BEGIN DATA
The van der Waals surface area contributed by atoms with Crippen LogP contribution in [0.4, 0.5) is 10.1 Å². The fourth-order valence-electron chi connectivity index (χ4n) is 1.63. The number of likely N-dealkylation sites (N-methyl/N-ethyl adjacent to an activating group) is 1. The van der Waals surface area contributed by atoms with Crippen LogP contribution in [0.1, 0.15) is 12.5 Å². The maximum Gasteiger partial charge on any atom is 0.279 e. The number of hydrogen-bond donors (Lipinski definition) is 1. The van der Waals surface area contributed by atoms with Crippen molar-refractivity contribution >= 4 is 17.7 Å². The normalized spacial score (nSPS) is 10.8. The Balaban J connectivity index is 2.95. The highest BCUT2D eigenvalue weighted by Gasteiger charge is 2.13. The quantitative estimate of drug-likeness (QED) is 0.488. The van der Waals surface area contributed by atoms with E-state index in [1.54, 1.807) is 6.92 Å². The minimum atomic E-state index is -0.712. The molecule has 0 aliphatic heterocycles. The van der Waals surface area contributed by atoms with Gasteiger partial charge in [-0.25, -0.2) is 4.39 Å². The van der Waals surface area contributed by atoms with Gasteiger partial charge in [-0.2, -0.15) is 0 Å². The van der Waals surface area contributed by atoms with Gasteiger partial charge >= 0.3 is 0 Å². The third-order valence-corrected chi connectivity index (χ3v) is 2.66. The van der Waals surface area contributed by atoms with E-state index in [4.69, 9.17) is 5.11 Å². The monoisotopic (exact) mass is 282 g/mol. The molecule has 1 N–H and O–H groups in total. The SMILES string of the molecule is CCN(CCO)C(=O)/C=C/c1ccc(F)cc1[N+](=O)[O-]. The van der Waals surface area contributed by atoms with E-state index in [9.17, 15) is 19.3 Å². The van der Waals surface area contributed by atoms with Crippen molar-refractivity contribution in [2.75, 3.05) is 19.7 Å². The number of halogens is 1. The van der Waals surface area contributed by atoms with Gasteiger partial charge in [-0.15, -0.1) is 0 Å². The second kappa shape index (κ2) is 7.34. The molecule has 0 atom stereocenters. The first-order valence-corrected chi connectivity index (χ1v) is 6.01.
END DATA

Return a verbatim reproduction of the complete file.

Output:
The van der Waals surface area contributed by atoms with Crippen LogP contribution in [0.4, 0.5) is 10.1 Å². The fourth-order valence-electron chi connectivity index (χ4n) is 1.63. The number of likely N-dealkylation sites (N-methyl/N-ethyl adjacent to an activating group) is 1. The van der Waals surface area contributed by atoms with Crippen LogP contribution in [0.1, 0.15) is 12.5 Å². The maximum Gasteiger partial charge on any atom is 0.279 e. The number of hydrogen-bond donors (Lipinski definition) is 1. The van der Waals surface area contributed by atoms with Crippen molar-refractivity contribution >= 4 is 17.7 Å². The normalized spacial score (nSPS) is 10.8. The Balaban J connectivity index is 2.95. The highest BCUT2D eigenvalue weighted by Gasteiger charge is 2.13. The quantitative estimate of drug-likeness (QED) is 0.488. The van der Waals surface area contributed by atoms with E-state index in [1.54, 1.807) is 6.92 Å². The minimum atomic E-state index is -0.712. The molecule has 0 aliphatic heterocycles. The van der Waals surface area contributed by atoms with Gasteiger partial charge in [-0.25, -0.2) is 4.39 Å². The van der Waals surface area contributed by atoms with Gasteiger partial charge in [-0.2, -0.15) is 0 Å². The van der Waals surface area contributed by atoms with Gasteiger partial charge >= 0.3 is 0 Å². The third-order valence-corrected chi connectivity index (χ3v) is 2.66. The van der Waals surface area contributed by atoms with E-state index in [4.69, 9.17) is 5.11 Å². The monoisotopic (exact) mass is 282 g/mol. The molecule has 1 N–H and O–H groups in total. The SMILES string of the molecule is CCN(CCO)C(=O)/C=C/c1ccc(F)cc1[N+](=O)[O-]. The van der Waals surface area contributed by atoms with E-state index in [9.17, 15) is 19.3 Å². The van der Waals surface area contributed by atoms with Crippen molar-refractivity contribution in [2.75, 3.05) is 19.7 Å². The number of halogens is 1. The van der Waals surface area contributed by atoms with Gasteiger partial charge in [-0.15, -0.1) is 0 Å². The second kappa shape index (κ2) is 7.34. The molecule has 0 atom stereocenters. The first-order valence-corrected chi connectivity index (χ1v) is 6.01.